Normally when we talk about the oil industry in Alaska, we usually focus on the major producers – BP, ConocoPhillips and ExxonMobil. But in this week’s Frontiers we look at one of the “little guys” — BlueCrest Energy and its drill site near Anchor Point.

BlueCrest is an independent oil company based in Fort Worth, Texas. It was formed by Benjamin Johnson, a 1975 graduate of Kenai Central High School who went on to become a petroleum engineer. Johnson, who is president of BlueCrest, partnered with a group of longtime oil industry and finance experts. Together they attracted a large oil industry firm in New York to bankroll the project.

BlueCrest is one of the beneficiaries of Cook Inlet drilling incentives created by the Legislature to increase dwindling supplies of Cook gas. BlueCrest said those incentives have led to almost a half billion dollar investment in the Cook Inlet Cosmopolitian unit.

It’s the fifth company to explore the prospect, named for a group of Atlantic Richfield Company (ARCO) geologists who fought a transfer to company headquarters in Texas. Their bosses joked they weren’t “cosmopolitan” enough to work anywhere else but Alaska.

The name stuck and last year the geologists, who believed there was a significant amount of oil to be found at Cosmopolitan, were validated.

With help from a jack-up rig, which included a $23 million investment from the Alaska Industrial Export Development Authority, BlueCrest began producing its first barrels of oil last year.

Although BlueCrest draws only a few hundred barrels a day from Cosmopolitan right now, someday it hopes to tap as many as 17,000 barrels a day.

Currently, about 200 jobs are connected to the project, but tax credits are now being phased out and the project must survive on its own merits.

Some of the highlights of this week’s show:

    • Inside BlueCrest: A look at the state of the art technology being used to drill in Cook Inlet.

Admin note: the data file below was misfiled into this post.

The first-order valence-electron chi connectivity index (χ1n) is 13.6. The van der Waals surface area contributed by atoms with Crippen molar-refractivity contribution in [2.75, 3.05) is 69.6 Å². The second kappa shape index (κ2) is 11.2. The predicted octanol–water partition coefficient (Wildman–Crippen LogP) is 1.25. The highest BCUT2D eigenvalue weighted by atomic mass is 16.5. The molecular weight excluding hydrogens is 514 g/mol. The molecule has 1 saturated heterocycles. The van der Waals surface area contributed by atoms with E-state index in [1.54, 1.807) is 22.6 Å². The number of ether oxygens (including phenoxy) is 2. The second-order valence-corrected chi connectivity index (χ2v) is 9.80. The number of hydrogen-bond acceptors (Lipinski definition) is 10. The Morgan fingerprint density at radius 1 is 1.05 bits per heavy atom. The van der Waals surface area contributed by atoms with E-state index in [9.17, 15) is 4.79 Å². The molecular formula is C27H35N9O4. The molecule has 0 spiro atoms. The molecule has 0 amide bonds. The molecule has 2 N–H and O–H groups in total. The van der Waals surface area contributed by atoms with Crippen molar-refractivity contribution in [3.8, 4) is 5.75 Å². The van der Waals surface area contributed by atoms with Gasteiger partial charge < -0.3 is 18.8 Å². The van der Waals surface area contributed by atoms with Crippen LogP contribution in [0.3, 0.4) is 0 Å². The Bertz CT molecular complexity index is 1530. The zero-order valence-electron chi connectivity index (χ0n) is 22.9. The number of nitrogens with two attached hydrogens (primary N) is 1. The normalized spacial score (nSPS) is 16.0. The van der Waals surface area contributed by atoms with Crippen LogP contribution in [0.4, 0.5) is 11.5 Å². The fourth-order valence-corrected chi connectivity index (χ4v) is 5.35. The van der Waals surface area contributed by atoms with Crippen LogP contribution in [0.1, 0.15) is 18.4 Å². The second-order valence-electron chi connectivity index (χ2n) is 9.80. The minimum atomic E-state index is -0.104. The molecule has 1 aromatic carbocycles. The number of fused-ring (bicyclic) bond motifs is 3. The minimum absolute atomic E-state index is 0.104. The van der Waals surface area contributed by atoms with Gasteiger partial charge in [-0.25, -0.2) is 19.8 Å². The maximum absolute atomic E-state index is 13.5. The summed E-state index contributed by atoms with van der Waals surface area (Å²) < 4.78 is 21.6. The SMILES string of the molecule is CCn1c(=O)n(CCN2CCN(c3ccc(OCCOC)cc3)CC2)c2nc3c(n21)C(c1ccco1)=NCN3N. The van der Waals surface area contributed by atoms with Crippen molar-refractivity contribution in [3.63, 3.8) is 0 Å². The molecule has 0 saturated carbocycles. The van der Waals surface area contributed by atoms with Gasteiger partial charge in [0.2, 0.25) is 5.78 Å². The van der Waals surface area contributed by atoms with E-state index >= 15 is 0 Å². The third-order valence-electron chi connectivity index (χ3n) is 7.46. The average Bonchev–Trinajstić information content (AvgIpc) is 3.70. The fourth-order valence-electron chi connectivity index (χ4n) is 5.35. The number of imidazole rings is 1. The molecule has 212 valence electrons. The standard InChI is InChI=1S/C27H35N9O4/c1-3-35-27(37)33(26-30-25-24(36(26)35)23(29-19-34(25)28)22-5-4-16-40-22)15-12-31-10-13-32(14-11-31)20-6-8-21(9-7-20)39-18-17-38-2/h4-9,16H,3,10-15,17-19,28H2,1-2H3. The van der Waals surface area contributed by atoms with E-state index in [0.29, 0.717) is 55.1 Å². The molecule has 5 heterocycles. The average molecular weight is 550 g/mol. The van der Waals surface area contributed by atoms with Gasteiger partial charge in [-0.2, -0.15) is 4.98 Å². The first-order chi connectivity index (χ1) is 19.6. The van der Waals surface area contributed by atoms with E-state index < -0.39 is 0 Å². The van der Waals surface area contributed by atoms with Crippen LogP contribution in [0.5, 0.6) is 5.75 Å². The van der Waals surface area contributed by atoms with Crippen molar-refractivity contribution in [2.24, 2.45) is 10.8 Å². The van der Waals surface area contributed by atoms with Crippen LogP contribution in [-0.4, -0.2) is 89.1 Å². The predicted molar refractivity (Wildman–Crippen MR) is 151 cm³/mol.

• Risks and Rewards: A look at how oil tax credits played a role in developing BlueCrest’s Cosmopolitan project.
    • Oil Tax Credit Debate: With another multi-billion dollar budget shortfall ahead, lawmakers gear up for another contentious session.
    • BP Teachers of Excellence: KTVA’s Emily Carlson and photojournalist Carolyn Hall follow a group of school teachers to the North Slope, where they hope to bring what they learn back into the classroom.

There are many issues involving the BlueCrest project that we did not have sufficient time in this show to discuss – including the company’s plans to frack for oil this April. BlueCrest said it will use new technology to control the fracking to a limited area, well below the sea floor. Some environmental groups still worry about the risk of water pollution.

Alaskans, unless directly involved in the oil and gas industry, often don’t understand what it takes to get a project like BlueCrest off the ground — that it may be seven years before the Cosmopolitan unit has paid off its debts, begun to earn a profit and contribute to the state’s coffers. I hope this show gave you some insights into the role smaller, independent producers play, but it’s by no means the last word on the subject.

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